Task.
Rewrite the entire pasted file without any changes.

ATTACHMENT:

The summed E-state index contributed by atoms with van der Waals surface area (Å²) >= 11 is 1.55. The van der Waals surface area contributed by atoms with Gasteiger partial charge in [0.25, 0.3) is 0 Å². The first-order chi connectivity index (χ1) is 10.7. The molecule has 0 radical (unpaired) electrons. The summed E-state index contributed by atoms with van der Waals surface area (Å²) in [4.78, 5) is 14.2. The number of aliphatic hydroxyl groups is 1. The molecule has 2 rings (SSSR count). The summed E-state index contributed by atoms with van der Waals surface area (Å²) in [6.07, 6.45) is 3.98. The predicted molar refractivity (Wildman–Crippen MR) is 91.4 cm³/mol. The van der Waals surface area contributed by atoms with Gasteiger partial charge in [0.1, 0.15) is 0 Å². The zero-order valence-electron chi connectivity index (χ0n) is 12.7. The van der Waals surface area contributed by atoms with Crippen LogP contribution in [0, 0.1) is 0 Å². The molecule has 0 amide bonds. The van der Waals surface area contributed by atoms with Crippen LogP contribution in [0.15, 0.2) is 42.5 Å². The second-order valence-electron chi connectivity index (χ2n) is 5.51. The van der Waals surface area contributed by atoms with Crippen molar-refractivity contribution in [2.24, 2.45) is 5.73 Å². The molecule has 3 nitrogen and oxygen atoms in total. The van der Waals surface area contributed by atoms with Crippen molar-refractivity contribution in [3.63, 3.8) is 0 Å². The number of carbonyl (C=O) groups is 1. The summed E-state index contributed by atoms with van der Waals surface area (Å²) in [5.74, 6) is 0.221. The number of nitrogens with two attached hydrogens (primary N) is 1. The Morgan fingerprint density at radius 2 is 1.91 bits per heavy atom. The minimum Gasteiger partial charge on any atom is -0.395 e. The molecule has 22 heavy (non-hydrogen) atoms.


The summed E-state index contributed by atoms with van der Waals surface area (Å²) >= 11 is 1.55. The van der Waals surface area contributed by atoms with Gasteiger partial charge in [0.25, 0.3) is 0 Å². The first-order chi connectivity index (χ1) is 10.7. The molecule has 0 radical (unpaired) electrons. The summed E-state index contributed by atoms with van der Waals surface area (Å²) in [4.78, 5) is 14.2. The number of aliphatic hydroxyl groups is 1. The molecule has 2 rings (SSSR count). The summed E-state index contributed by atoms with van der Waals surface area (Å²) in [6.07, 6.45) is 3.98. The predicted molar refractivity (Wildman–Crippen MR) is 91.4 cm³/mol. The van der Waals surface area contributed by atoms with Gasteiger partial charge in [0.1, 0.15) is 0 Å². The zero-order valence-electron chi connectivity index (χ0n) is 12.7. The van der Waals surface area contributed by atoms with Crippen LogP contribution in [0, 0.1) is 0 Å². The molecule has 0 amide bonds. The van der Waals surface area contributed by atoms with Crippen LogP contribution in [0.15, 0.2) is 42.5 Å². The second-order valence-electron chi connectivity index (χ2n) is 5.51. The van der Waals surface area contributed by atoms with Crippen molar-refractivity contribution in [2.24, 2.45) is 5.73 Å². The molecule has 3 nitrogen and oxygen atoms in total. The van der Waals surface area contributed by atoms with Crippen molar-refractivity contribution in [3.63, 3.8) is 0 Å². The number of carbonyl (C=O) groups is 1. The summed E-state index contributed by atoms with van der Waals surface area (Å²) in [5.74, 6) is 0.221. The number of nitrogens with two attached hydrogens (primary N) is 1. The Morgan fingerprint density at radius 2 is 1.91 bits per heavy atom. The minimum Gasteiger partial charge on any atom is -0.395 e. The molecule has 22 heavy (non-hydrogen) atoms.